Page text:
Sherif S. Farag, MB; Michael D. Green, MB; George Morstyn, MB, PhD; William P. Sheridan, MB; Richard M. Fox, MB, PhD
▪ Objective: To investigate the degree and type of delays in performing diagnostic biopsies in medical patients with suspected malignancy.
▪ Design: Retrospective survey of clinical histories of patients referred between January 1985 and March 1989.
▪ Setting: Inner city teaching hospital internal medicine (nononcologic) services.
▪ Patients: Patients with gastrointestinal and lung cancers, adenocarcinoma of unknown primary site, and lymphomas were referred as inpatients by internists. Two hundred fifty-five patients were eligible, and 177 were valuable.
▪ Main Outcome Measures: The number, type, and results of tests done before and after biopsy were analyzed.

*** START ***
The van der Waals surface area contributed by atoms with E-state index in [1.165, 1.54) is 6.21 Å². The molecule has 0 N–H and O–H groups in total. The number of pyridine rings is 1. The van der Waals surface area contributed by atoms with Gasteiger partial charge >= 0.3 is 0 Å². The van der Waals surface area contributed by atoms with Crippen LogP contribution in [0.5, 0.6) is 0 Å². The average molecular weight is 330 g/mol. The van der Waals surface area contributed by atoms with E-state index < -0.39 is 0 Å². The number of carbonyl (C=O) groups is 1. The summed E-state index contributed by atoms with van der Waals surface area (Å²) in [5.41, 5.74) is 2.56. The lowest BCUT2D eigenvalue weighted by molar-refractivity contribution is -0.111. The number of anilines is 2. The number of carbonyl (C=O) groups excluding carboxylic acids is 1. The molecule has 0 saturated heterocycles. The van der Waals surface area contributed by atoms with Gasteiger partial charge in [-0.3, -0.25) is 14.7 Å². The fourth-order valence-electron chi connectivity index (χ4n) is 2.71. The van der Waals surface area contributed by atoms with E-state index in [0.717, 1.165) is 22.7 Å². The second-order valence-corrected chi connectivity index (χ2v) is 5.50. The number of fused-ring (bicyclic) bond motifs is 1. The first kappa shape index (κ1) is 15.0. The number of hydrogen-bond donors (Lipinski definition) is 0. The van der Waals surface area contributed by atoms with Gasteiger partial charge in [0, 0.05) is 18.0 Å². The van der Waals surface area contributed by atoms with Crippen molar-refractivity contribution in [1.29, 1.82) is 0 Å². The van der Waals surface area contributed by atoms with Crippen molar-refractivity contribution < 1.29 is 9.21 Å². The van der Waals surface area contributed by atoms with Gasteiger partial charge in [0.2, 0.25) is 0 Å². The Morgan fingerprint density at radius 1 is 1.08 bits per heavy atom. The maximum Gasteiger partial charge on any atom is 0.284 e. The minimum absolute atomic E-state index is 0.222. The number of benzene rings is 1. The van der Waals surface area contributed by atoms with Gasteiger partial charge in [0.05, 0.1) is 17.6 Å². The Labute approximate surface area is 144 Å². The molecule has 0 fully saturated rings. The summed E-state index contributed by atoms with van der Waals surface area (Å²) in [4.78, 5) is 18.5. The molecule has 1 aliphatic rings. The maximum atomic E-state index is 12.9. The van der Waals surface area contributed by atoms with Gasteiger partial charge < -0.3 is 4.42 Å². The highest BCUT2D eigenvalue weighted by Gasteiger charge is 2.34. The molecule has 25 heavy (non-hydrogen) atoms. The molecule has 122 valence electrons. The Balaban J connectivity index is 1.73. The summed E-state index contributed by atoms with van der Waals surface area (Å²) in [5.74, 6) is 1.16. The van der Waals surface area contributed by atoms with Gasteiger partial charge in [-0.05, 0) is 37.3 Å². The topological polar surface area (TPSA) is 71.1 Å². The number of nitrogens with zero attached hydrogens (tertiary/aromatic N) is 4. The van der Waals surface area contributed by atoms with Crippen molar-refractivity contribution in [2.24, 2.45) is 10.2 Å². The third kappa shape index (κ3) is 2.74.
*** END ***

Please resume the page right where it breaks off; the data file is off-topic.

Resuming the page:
▪ Results: In 67% of patients the biopsied lesion was detected by the second day of evaluation; however, there was an 8- to 10-day delay before a biopsy was done. This delay was consistent across the four malignancy groups studied. Although logistic and other unavoidable delays occurred in 40% of the cases, in 60% delays could only be attributed to continued, frequently low yield, noninvasive tests. An average of 3.3 tests were made per patient, with only 24% leading to a definitive biopsy.
▪ Conclusion: Because of the performance of many other tests, a substantial delay exists in proceeding to biopsy during the diagnosis of cancer by internists.
Farag SS, Green MD, Morstyn G, et al. Delay by Internists in Obtaining Diagnostic Biopsies in Patients with Suspected Cancer. Ann Intern Med. 1992;116:473–478. doi: 10.7326/0003-4819-116-6-473
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Published: Ann Intern Med. 1992;116(6):473-478.
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